AFAIK, most French production boats (Beneteau, Jenneau, etc) and many others (Hanse, Bavaria, X-yacht), even the bigger ones, are deck-stepped. I believe it to be the more modern approach.

As far as safer at sea in a dismasting event, yes a deck-stepped rig will leave the boat more cleanly but leaves little opportunity for a jury rig. Mostly, when a keel-stepped rig comes down, a significant or at least usable, portion of the mast remains standing. I reckon the events in which a broken keel-stepped mast tears a hole in the deck are pretty rare. A mast extrusion without the supporting rig (column destroyed) is really quite weak.

Other than having to peer around the mast to talk to someone on the other side of the dinner table, I’m really pleased to have a keel-stepped mast.
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Old 17-10-2020, 12:51   #28
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Re: Tabernacle mast - seaworthy?

As long as your fore and aft stays are properly tuned and standing rigging is in good shape, I don’t see how it would be any different from a deck stepped mast.
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Old 17-10-2020, 17:26   #29
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Re: Tabernacle mast - seaworthy?

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Is there a difference between “tabernacle” and “deck-stepped”? I guess on smaller boats where the rig may be folded down to facilitate transporting, a swivel pin may be present but on bigger boats the mast will be stepped into a casing above a compression post. In this case, whether it is deck-stepped or keel-stepped makes little difference to the mast, foot pressure is the same.

AFAIK, most French production boats (Beneteau, Jenneau, etc) and many others (Hanse, Bavaria, X-yacht), even the bigger ones, are deck-stepped. I believe it to be the more modern approach.

As far as safer at sea in a dismasting event, yes a deck-stepped rig will leave the boat more cleanly but leaves little opportunity for a jury rig. Mostly, when a keel-stepped rig comes down, a significant or at least usable, portion of the mast remains standing. I reckon the events in which a broken keel-stepped mast tears a hole in the deck are pretty rare. A mast extrusion without the supporting rig (column destroyed) is really quite weak.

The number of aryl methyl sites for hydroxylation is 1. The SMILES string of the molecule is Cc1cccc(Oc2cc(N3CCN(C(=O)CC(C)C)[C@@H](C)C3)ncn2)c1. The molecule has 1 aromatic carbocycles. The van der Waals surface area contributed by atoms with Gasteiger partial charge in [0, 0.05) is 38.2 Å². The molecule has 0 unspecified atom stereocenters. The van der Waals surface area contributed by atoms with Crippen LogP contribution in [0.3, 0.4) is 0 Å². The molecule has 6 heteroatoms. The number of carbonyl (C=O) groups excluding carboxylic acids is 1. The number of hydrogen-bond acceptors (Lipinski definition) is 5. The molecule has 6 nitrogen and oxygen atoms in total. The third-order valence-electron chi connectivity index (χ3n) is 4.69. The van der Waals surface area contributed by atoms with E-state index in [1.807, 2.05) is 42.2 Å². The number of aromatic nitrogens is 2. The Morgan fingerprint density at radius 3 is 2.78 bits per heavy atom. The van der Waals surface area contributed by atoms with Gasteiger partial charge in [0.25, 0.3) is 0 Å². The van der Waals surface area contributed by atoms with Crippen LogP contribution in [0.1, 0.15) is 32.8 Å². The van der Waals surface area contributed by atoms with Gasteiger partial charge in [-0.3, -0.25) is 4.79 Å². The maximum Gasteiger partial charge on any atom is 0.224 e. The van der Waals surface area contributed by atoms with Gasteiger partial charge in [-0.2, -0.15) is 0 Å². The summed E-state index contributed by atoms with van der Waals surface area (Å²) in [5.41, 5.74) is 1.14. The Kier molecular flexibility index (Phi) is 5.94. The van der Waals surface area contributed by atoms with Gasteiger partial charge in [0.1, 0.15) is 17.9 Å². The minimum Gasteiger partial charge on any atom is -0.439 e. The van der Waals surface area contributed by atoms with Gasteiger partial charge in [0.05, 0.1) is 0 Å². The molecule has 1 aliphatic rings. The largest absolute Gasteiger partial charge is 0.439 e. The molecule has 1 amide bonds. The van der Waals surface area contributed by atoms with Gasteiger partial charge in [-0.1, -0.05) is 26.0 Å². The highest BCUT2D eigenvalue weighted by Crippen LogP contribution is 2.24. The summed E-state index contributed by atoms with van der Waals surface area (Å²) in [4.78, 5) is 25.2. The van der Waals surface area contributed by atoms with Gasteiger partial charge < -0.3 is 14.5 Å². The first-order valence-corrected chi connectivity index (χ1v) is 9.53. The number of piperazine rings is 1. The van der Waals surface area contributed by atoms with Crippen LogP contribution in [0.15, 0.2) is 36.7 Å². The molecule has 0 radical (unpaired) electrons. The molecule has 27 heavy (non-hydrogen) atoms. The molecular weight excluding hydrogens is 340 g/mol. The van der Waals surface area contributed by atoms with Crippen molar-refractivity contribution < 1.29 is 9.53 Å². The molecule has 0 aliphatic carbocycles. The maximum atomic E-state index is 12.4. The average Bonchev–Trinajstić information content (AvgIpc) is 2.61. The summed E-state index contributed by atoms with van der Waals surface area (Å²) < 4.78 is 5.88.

Other than having to peer around the mast to talk to someone on the other side of the dinner table, I’m really pleased to have a keel-stepped mast.
Most race boats have keel stepped mast, I suspect in terms of performance a keel stepped is better because of the direct weight transfer, but you'll have to deal with leak and other problems in the long term.
There are 7 knockdowns and 5 dismast in 2018 Golden Globe race, Are Wiig's OE32 is keel-stepped, Susie Goodall's Rustler is deckl-stepped converted to keel-stepped, I think the other Biscay 36 and Suihaili are deck-stepped. Neither have significant damage to the deck.
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I am surprised that there are actually a few tabernacle mast that goes offshore, though I never seen one myself, maybe it is just because most offshore cruisers didn't bother to do the custom job or didn't find the need to.
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Old 18-10-2020, 03:34   #30
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Re: Tabernacle mast - seaworthy?

My tabernacle is designed so that when the mast goes upright on the hinge pin, and you slide the locking pin in (which is the same diameter), they share the load. My welder was a really finicky engineer, and it came out beautiful. After the pins are in place, I beat Ipe' wedges under the heel, sliding one from each side and overlapped so that they form a flat surface that further supports the mast.
I think the key to a good tabernacle is stiffness of construction and ample load-spreading. Mine sits on a 12" by 18" (or so) plate with bolts in the corners that engage the deck beams below with 1/2" bolts. The uprights are structural U-channel welded to structural angle, and both welded to the baseplate. Where the pins go through there's welded doublers. It looks big at first, but you soon get used to it. And you never worry about rainwater coming in along the inside, which was a problem before I tabernacled.